New University of Illinois President Michael Hogan recently said he was personally devastated when the most recent U.S. News and World Report rankings dropped the U. of I. out of the Top 10 for public universities. The rankings vary from year to year, but the U. of I. had been pretty much a Top 10 regular over the past decade.
Hogan was probably feeling a lot better Monday morning when a Wall Street Journal survey of recruiting executives ranked the U. of I. at Urbana-Champaign No. 3 in the nation, including private universities, for placing its graduates in jobs.
The survey results come at a time when the economic value of a college degree is starting to get the same kind of microscopic examination as a specimen in a life-sciences lab.
A recent Washington Post article quoted some experts saying the higher lifetime earnings expected for college graduates may no longer cover the cost of the diploma.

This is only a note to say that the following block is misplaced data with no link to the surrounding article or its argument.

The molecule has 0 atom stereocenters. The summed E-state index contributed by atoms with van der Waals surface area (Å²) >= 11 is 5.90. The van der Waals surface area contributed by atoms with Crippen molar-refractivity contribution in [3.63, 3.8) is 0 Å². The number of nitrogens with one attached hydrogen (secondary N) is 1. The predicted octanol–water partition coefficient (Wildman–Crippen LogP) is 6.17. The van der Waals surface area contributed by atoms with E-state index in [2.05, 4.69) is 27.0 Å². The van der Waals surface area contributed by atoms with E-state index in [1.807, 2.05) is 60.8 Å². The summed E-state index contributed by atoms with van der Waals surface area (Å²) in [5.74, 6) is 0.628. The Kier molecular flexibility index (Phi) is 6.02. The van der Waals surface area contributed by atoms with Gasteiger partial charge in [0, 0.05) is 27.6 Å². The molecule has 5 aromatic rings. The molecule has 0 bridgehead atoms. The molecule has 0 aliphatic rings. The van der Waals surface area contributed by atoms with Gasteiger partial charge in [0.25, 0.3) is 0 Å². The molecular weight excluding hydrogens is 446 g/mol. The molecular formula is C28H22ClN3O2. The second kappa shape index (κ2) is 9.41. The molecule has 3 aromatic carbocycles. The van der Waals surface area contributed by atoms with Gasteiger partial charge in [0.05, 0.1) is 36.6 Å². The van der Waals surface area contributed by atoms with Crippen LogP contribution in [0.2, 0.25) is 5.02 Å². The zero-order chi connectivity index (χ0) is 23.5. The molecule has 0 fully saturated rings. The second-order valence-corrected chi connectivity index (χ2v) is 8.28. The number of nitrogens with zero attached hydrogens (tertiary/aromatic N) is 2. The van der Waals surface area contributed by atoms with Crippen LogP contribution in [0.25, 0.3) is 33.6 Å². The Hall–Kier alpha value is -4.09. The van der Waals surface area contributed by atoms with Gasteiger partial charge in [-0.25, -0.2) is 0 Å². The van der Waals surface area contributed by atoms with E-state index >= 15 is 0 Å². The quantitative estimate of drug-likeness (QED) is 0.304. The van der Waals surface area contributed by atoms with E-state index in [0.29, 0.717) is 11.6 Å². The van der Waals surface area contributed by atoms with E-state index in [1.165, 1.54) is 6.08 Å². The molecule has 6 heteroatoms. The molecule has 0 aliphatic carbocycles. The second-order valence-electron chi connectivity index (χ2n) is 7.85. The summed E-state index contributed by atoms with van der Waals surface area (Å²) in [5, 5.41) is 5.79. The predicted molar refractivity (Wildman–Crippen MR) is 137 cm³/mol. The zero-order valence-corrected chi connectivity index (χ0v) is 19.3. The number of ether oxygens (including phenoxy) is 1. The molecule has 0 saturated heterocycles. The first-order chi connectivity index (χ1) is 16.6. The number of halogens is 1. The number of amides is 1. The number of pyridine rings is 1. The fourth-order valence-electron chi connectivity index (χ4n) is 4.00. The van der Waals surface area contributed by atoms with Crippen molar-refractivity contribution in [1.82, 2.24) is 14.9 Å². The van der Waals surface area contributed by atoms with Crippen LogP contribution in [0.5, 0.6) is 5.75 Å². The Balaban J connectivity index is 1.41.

The rule of thumb is that a college graduate earns a million extra dollars over a lifetime. But if you start out $200,000 in the hole from college costs plus four lost working years, you won't come close to making that back at historic interest rates.
But the sting won't be so sharp at the U. of I. if the Journal survey is to be believed. The survey also will help Hogan's effort to prevent the university from being perceived as slipping.
"I feel very strongly that the citizens of this state over five to six generations did what it took to make one of the world's great universities," he said
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